Author(s): Joseph Stiglitz
Solidarity and prosperity fostered by economic integration: this principle has underpinned the European project from the start, and the establishment of a common currency was supposed to be its most audacious and tangible achievement. Since 2008, however, the European Union has ricocheted between stagnation and crisis. The inability of the eurozone to match the recovery in the USA and UK has exposed its governing structures, institutions and policies as dysfunctional and called into question the viability of a common currency shared by such different economies as Germany and Greece. Designed to bring the European Union closer together, the euro has actually done the opposite: after nearly a decade without growth, unity has been replaced with dissent and enlargements with prospective exits. Joseph Stiglitz argues that Europe's stagnation and bleak outlook are a direct result of the fundamental flaws inherent in the euro project - economic integration outpacing political integration with a structure that promotes divergence rather than convergence. Money relentlessly leaves the weaker member states and goes to the strong, with debt accumulating in a few ill-favoured countries. The question then is: Can the euro be saved? Laying bare the European Central Bank's misguided inflation-only mandate and explaining why austerity has condemned Europe to unending stagnation, Stiglitz outlines the fundamental reforms necessary to the structure of the eurozone and the policies imposed on the member countries suffering the most. But the same lack of sufficient political solidarity that led to the creation of a flawed euro twenty years ago suggests that these reforms are unlikely to be adopted. Hoping to avoid the huge costs associated with current policies, Stiglitz proposes two other alternatives: a well-managed end to the common currency; or a bold, new system dubbed 'the flexible euro.' This important book, by one of the world's leading economists, addresses the euro-crisis on a bigger intellectual scale than any predecessor.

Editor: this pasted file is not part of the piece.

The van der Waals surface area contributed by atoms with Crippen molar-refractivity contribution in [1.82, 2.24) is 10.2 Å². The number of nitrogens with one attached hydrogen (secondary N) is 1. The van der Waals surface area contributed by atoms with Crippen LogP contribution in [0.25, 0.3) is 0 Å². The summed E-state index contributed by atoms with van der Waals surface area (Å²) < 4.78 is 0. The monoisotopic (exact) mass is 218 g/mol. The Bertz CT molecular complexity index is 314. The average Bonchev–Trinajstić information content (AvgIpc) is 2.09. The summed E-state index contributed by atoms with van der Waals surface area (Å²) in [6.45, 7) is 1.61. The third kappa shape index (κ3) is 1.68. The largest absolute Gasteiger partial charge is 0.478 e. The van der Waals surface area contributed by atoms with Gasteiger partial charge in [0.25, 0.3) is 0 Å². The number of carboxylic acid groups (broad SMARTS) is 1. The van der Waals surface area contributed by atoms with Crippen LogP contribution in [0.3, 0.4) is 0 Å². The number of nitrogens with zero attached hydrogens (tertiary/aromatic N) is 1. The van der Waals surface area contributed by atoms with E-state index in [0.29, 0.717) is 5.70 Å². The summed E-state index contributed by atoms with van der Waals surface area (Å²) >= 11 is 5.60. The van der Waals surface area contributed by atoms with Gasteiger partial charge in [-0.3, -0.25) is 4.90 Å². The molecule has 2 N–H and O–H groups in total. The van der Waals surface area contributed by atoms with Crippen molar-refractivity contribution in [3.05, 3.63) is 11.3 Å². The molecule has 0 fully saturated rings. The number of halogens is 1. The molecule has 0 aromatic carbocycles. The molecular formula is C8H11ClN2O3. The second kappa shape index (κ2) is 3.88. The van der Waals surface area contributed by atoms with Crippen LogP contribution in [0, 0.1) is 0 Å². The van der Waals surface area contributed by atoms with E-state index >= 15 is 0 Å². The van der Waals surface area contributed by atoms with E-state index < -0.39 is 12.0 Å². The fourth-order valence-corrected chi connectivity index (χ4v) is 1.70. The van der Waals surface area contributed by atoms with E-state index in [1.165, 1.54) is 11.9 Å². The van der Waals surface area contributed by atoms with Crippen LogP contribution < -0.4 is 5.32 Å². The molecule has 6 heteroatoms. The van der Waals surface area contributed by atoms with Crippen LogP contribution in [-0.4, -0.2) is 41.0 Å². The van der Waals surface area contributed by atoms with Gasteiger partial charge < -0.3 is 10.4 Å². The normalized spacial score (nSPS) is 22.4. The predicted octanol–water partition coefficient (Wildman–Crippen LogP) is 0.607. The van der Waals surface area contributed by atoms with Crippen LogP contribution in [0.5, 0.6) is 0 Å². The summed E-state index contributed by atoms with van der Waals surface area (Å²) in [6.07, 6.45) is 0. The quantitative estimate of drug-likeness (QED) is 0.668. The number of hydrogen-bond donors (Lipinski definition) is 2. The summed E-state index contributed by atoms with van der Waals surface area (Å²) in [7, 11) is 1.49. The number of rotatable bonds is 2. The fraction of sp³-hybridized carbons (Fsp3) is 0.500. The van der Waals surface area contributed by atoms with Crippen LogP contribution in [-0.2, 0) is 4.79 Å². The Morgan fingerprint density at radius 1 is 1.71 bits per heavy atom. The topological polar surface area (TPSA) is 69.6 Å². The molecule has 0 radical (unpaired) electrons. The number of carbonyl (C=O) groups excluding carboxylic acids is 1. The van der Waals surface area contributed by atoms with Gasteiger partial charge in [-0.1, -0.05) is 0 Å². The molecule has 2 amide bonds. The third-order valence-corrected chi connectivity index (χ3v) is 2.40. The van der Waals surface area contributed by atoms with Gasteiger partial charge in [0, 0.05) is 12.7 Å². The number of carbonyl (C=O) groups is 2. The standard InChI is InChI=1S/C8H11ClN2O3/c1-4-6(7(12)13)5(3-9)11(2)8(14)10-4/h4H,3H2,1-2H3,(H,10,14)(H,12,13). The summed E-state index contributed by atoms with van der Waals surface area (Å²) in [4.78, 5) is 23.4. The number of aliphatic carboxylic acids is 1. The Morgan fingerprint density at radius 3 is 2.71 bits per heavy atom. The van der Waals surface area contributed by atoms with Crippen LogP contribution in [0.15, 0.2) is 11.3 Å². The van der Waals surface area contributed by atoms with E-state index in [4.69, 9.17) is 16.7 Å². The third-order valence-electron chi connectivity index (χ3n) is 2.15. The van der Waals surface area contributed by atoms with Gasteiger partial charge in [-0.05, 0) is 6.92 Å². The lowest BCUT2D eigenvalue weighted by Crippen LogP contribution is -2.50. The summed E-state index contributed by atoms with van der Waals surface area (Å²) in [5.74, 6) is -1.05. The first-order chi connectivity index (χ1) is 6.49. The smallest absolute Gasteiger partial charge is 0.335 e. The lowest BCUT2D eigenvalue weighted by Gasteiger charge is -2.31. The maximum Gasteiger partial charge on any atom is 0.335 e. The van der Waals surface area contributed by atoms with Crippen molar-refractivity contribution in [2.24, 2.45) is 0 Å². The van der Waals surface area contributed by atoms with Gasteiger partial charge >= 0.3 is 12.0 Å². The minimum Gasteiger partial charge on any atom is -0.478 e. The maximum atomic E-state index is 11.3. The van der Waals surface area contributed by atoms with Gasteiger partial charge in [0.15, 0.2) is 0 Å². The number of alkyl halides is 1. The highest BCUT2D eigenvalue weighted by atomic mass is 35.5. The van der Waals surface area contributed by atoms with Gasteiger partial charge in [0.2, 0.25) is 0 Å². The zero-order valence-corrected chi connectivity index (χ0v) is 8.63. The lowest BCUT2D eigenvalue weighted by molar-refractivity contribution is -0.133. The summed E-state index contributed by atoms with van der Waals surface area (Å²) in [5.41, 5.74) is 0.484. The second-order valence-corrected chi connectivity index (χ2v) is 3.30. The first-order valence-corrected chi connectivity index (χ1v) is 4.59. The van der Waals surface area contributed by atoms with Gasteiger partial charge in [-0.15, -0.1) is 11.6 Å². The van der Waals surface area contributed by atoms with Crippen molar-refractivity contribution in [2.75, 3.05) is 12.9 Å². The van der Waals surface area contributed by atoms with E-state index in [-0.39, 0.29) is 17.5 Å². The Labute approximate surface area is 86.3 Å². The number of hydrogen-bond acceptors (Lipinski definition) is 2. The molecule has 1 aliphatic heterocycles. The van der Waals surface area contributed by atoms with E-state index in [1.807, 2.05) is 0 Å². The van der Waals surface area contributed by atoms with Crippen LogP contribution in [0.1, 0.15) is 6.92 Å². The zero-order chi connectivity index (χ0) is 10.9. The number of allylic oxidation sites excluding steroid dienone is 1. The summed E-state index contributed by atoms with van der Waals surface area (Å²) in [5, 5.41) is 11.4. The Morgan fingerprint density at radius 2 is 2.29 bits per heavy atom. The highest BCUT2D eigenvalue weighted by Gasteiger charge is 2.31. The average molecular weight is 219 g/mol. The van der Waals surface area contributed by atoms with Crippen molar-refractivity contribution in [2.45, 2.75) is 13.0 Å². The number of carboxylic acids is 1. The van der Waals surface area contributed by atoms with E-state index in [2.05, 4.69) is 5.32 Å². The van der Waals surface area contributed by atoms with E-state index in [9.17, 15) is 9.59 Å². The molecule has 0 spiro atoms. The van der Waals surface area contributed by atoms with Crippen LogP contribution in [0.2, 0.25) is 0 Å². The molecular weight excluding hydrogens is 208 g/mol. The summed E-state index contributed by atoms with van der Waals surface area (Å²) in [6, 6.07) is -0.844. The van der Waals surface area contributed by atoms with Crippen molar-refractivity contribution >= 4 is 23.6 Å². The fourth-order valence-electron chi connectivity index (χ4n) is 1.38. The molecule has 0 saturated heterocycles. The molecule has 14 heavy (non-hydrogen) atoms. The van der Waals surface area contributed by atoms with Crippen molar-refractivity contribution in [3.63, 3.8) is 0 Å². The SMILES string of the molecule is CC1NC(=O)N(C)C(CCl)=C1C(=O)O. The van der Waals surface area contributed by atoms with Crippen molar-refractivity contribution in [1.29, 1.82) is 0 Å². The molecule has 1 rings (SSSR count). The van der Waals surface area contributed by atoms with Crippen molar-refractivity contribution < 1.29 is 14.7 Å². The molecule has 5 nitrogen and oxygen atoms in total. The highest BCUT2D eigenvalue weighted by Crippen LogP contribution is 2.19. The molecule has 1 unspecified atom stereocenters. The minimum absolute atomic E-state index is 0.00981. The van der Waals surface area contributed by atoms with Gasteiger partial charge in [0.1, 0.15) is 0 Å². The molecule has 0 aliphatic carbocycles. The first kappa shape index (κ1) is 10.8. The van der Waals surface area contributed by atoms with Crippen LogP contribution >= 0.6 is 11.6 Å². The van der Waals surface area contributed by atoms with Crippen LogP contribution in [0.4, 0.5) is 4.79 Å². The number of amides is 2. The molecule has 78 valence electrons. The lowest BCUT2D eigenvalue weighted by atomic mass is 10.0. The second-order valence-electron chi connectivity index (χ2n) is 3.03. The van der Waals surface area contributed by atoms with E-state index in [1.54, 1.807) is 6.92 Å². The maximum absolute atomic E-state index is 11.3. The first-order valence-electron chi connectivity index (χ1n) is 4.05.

Much more than a demolition job. These chapters are full of constructive proposals - a glimpse of what the "rescues" would have looked like had the troika, perish the thought, hired their critic Stiglitz to design them -- Martin Sandbu Financial Times Stiglitz is one of those economists with a rare ability to help readers understand complex ideas. He writes with pace and passion ... There is much rich analysis and some bold ideas in The Euro. -- Philip Aldrick The Times A cogent and urgent argument of compelling interest to economists and policymakers Kirkus Coolly analytical ... on the essentials, he is surely right. Without a radical overhaul of its workings, the euro seems all but certain to fail Economist
Joseph Stiglitz was Chief Economist at the World Bank until January 2000. He is currently University Professor of the Columbia Business School and Chair of the Management Board and Director of Graduate Summer Programs, Brooks World Poverty Institute, University of Manchester. He won the Nobel Prize for Economics in 2001 and is the best-selling author of Globalization and Its Discontents, The Roaring Nineties, Making Globalization Work, Freefall, The Price of Inequality and his latest, The Great Divide, all published by Penguin.